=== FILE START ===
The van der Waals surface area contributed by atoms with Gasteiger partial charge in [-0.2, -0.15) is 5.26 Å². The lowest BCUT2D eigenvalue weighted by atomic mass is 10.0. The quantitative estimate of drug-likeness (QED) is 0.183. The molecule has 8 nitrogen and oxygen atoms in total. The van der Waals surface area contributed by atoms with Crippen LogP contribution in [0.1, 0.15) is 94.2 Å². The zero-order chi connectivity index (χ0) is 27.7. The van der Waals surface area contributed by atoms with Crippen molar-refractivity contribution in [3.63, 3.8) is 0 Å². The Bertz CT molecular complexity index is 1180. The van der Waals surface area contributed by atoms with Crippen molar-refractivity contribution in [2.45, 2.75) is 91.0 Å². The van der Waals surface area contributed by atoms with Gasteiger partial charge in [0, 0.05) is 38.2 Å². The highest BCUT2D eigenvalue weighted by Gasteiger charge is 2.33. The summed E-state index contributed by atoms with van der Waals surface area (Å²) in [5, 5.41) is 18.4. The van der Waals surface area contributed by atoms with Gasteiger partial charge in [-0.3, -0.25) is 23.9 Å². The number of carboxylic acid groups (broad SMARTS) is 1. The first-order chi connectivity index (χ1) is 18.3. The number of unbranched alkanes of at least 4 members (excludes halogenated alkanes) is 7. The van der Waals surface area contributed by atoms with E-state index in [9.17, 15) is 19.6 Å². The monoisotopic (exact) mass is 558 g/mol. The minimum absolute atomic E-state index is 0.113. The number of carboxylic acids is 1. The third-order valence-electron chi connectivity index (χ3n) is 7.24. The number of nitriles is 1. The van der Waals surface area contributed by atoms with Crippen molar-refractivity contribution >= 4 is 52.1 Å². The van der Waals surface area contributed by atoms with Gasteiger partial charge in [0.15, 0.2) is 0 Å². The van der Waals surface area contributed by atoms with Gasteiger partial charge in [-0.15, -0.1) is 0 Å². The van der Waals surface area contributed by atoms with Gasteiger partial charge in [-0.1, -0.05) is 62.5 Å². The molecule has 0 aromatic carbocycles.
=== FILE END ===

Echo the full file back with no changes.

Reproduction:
The van der Waals surface area contributed by atoms with Gasteiger partial charge in [-0.2, -0.15) is 5.26 Å². The lowest BCUT2D eigenvalue weighted by atomic mass is 10.0. The quantitative estimate of drug-likeness (QED) is 0.183. The molecule has 8 nitrogen and oxygen atoms in total. The van der Waals surface area contributed by atoms with Crippen LogP contribution in [0.1, 0.15) is 94.2 Å². The zero-order chi connectivity index (χ0) is 27.7. The van der Waals surface area contributed by atoms with Crippen molar-refractivity contribution in [3.63, 3.8) is 0 Å². The Bertz CT molecular complexity index is 1180. The van der Waals surface area contributed by atoms with Crippen molar-refractivity contribution in [2.45, 2.75) is 91.0 Å². The van der Waals surface area contributed by atoms with Gasteiger partial charge in [0, 0.05) is 38.2 Å². The highest BCUT2D eigenvalue weighted by Gasteiger charge is 2.33. The summed E-state index contributed by atoms with van der Waals surface area (Å²) in [5, 5.41) is 18.4. The van der Waals surface area contributed by atoms with Gasteiger partial charge in [-0.3, -0.25) is 23.9 Å². The number of carboxylic acid groups (broad SMARTS) is 1. The first-order chi connectivity index (χ1) is 18.3. The number of unbranched alkanes of at least 4 members (excludes halogenated alkanes) is 7. The van der Waals surface area contributed by atoms with E-state index in [9.17, 15) is 19.6 Å². The monoisotopic (exact) mass is 558 g/mol. The minimum absolute atomic E-state index is 0.113. The number of carboxylic acids is 1. The third-order valence-electron chi connectivity index (χ3n) is 7.24. The number of nitriles is 1. The van der Waals surface area contributed by atoms with Crippen molar-refractivity contribution >= 4 is 52.1 Å². The van der Waals surface area contributed by atoms with Gasteiger partial charge in [0.15, 0.2) is 0 Å². The van der Waals surface area contributed by atoms with Gasteiger partial charge in [-0.15, -0.1) is 0 Å². The van der Waals surface area contributed by atoms with Gasteiger partial charge in [-0.1, -0.05) is 62.5 Å². The molecule has 0 aromatic carbocycles.